What's up, Doc?
My favorite Halloween costume of all time was Bugs Bunny with a mask that my mother made for me. The mask was cloth, durable, and three times bigger than my five-year-old head. I kept it past the Halloween when I first wore it and even took it to college with me. Sometimes, I would run around the dorm with it on my head just because it was fun to freak people out. It was still too big, but I wore it. At least, I loved it, and I wasn’t hiding. How many of us in our lives wear masks that don’t fit us, but we still wear them? We mask who we really are for whatever reason we think is important.
It’s always a question of what people will say. What will they think? We’re always conditioned to be aware of how other people perceive us because if they don’t approve they can deny us something. Their friendship. A job. Their love. Whatever we think they can give us that we don’t already have.
The masks I have worn
What that leads to, sometimes, is us hiding who we really are. We put whatever mask on that fits. My first one was the demure, soft-spoken, traditional Indian girl. I can give you all of those traits, but they are not where I live. I can be the hammer of the gods if I need to be, and I will question the status quo all day long.
In Gentlemen Prefer Blondes, Marilyn Monroe said, “I can be smart when it’s important, but most men don’t like it.” My problem is: I’m always smart, and most people don’t like it. Sometimes, I observe in a situation, and it can appear like the blinders are on because I’m not saying anything. When I’m really paying attention, I observe a lot, but I can stay quiet because someone may not be ready for the truth as I perceive it. Granted, there’s a time and place for everything, but even if I know you well, I might seal my lips.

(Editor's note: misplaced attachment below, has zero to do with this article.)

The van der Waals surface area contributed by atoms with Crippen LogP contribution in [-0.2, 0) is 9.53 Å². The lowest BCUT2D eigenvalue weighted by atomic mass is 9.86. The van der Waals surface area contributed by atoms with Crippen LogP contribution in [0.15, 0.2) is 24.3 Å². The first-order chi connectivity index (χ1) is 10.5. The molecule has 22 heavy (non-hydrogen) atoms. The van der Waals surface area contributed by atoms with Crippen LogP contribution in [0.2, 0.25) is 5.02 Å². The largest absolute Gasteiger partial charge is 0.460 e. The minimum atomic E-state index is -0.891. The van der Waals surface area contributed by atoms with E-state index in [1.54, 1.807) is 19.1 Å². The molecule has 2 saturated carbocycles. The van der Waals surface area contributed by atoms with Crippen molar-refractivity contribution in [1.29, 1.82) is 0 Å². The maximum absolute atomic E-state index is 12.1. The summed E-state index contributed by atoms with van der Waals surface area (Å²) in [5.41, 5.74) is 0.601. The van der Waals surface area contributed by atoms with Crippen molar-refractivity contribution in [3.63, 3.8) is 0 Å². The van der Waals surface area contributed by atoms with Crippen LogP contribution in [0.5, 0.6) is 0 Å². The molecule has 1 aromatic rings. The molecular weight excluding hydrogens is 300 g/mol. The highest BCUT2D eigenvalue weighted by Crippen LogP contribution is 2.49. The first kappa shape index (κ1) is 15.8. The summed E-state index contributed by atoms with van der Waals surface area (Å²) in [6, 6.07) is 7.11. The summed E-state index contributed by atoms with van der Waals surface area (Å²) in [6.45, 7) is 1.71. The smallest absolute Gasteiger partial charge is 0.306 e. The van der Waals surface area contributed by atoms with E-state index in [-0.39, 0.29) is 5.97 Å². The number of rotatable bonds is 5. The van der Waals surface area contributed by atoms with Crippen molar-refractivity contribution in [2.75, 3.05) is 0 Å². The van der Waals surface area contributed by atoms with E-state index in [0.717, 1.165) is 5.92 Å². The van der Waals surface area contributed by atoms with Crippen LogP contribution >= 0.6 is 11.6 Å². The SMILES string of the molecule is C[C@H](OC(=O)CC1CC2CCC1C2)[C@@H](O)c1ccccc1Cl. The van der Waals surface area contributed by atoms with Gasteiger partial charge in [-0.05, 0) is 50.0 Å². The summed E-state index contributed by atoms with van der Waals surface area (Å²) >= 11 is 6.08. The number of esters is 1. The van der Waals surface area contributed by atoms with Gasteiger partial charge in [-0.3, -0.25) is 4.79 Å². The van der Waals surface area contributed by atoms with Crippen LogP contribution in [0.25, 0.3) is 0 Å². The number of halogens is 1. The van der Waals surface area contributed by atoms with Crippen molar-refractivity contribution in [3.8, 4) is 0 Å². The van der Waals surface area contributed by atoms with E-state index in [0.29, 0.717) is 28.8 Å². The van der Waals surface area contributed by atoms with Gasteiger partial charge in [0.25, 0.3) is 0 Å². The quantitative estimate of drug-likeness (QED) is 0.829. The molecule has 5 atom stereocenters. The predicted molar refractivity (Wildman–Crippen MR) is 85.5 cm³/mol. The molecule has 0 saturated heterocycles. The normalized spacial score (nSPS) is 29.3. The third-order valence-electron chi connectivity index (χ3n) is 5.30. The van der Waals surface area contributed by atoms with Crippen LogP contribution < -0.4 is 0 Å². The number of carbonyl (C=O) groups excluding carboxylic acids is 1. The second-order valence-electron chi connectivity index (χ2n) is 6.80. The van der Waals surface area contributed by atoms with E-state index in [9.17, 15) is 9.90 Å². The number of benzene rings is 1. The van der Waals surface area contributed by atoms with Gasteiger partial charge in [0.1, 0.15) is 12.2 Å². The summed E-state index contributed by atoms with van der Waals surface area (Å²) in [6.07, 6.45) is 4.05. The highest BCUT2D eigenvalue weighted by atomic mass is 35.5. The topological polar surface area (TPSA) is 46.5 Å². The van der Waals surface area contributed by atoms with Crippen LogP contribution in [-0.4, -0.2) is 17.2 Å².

Sometimes, I’m just hiding behind a silent, brooding facade. I am shy and introverted by nature, so I don’t like to stick out. When I was in college, someone I eventually became close friends with told me she thought I was a snob when she first met me. I surprised her when I opened up and talked to her more. That happens to me sometimes. People see my reserve as some sort of superiority complex. Or, they just think I’m quiet. Actually, most of the time, I’m just observing the situation before I dive in. If I know you, I can talk your ear off all day long. That’s who I really am, but I may not show you that right away.
Stepping from behind the mask
Instead of deciding which mask to wear, maybe we should decide just to speak our truth. We’re so caught up in what we could lose or what we may not gain that we lay our paths almost too carefully. We make ourselves palatable to whoever we need to. That’s something I still work on. The trick is to feel comfortable within ourselves and allow everyone else to follow that lead.
Until next time... look behind and beyond the veil...
Sameena K. Mughal, Author, Freelance Writer